The cerebrospinal fluid (CSF) levels of neuropeptide substance P were measured in 20 patients with Rett syndrome and controls at Kurume University, Japan, and other centers. CSF substance P levels are constant in control children between 2 and 12 years, and show a gradual decrease through adolescence, reaching a plateau at 20 years. Significant reductions in substance P in patients with RS compared to controls were present at the early phases of the disease, at age 2 to 3 years, and were not age dependent. Childhood RS levels were 50% of controls in the same age group, and adults with RS had 37% of control adult values. The mean CSF levels of substance P in patients with mental retardation, epilepsy, and Guillain-Barre disease were not different from controls without neurologic disease. [1]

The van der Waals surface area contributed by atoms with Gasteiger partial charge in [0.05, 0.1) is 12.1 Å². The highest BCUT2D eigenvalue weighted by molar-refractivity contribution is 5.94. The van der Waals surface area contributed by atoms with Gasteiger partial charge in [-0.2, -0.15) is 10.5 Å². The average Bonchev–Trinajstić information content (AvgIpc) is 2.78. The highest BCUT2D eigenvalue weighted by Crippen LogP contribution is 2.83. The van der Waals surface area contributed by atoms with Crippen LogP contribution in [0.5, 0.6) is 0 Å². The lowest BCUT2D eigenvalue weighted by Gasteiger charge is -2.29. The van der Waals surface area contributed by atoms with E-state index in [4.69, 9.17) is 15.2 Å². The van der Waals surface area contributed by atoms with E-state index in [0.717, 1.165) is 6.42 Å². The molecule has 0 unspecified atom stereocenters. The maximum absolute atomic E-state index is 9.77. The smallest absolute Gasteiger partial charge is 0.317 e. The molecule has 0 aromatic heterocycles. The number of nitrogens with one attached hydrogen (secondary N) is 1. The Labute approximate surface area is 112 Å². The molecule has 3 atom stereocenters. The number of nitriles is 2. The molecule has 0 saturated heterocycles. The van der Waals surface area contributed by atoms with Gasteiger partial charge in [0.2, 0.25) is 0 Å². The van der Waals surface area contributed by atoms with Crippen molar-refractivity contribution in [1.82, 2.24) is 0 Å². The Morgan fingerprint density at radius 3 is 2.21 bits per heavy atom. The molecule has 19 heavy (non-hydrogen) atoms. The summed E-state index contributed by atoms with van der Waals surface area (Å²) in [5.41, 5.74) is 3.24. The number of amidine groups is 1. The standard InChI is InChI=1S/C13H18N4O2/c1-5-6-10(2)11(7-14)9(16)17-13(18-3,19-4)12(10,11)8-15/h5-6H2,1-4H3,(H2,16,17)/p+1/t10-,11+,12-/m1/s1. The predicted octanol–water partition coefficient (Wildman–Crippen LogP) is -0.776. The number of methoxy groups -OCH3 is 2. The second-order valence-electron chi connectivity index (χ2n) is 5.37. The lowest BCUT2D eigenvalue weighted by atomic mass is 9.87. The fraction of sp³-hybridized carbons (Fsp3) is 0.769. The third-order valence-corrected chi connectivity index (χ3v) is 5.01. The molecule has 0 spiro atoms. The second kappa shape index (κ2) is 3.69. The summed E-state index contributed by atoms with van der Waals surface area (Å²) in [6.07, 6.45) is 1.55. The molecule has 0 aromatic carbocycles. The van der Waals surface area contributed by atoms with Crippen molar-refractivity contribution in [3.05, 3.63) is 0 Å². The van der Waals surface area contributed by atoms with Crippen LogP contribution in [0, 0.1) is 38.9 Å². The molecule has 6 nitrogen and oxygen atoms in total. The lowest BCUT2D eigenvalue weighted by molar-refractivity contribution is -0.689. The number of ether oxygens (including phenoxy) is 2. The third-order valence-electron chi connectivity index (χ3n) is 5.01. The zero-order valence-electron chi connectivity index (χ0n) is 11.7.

COMMENT. CSF concentrations of substance P have been shown to reflect brain and spinal cord concentrations. The authors suggest that decreased CSF levels of substance P in patients with RS, if confirmed in other studies, may be useful as a biological marker for the disease.